Uncle Sam Steps In

State and federal governments save the day with insurance assistance for entrepreneurs.

You're having a dispute with your insurance company regarding a claim.The insurance company refuses to pay you a dime, you think you're entitled, and you've reached an impasse. Whom do you call for help--a lawyer or your state insurance commissioner?

Asking your state insurance commission for help is free to you and any other resident across the United States, and the commission has the power to mediate on your behalf. That's usually enough pressure to get your agent to cooperate. It can also fine your insurance company for wrongdoing or, as a last resort, take away its license to sell insurance in your state.

But the commission has no power to mandate how much you should be paid for your claim--it can only make a yes-or-no decision about whether your policy covers the situation for which you've made a claim. If your dispute is over the monetary amount of your claim, a lawyer might be more helpful than the commission.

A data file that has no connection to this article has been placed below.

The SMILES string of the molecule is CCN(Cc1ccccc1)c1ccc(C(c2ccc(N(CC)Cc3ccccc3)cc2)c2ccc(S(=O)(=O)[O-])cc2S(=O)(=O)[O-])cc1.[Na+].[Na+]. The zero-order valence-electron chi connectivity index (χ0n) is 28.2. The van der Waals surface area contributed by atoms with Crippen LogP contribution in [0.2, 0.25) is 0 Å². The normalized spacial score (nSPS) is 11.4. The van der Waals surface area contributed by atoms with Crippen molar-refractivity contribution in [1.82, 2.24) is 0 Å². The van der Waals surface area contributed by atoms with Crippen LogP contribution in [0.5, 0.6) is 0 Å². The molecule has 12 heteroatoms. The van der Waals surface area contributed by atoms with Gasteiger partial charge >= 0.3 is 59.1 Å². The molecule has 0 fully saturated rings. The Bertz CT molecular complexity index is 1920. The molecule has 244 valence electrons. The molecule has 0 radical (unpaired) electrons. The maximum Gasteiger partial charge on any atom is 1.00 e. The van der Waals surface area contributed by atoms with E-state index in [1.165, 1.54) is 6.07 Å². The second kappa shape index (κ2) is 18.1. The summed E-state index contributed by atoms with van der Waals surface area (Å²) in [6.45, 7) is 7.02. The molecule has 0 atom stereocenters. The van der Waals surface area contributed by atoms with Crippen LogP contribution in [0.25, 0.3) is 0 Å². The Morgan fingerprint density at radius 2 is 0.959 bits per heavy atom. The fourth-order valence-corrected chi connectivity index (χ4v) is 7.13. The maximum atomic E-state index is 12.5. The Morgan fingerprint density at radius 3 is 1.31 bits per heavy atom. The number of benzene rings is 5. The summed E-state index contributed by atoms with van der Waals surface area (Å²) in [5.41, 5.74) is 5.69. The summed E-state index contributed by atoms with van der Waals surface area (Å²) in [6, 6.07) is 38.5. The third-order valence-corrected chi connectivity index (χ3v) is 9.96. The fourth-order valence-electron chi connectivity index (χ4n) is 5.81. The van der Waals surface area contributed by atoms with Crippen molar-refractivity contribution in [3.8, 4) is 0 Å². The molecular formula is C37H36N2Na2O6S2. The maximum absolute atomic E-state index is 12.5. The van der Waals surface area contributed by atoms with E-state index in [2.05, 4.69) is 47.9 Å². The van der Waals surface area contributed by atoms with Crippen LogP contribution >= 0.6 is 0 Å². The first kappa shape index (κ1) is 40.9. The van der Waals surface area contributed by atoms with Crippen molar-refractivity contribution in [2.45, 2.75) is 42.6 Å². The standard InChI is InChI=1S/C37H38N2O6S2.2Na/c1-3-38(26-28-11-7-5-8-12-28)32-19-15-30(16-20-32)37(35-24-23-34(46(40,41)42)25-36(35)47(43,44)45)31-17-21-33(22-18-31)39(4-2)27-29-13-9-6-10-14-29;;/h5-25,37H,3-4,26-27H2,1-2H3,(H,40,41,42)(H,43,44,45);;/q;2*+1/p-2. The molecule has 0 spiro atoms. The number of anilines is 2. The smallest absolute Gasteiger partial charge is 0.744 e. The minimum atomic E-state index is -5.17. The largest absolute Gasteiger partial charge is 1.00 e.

"It really depends on the problem," says David Langenbacher, deputy commissioner for Consumer Services and Market Conduct with the California State Insurance Department. "We're successful in resolving many things, and if we can't, you still have the option of seeking the advice of an attorney."

Claire Tristram is a business and technology writer in San Jose, California.

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This article was originally published in the July 1999 print edition of Entrepreneur with the headline: Uncle Sam Steps In.

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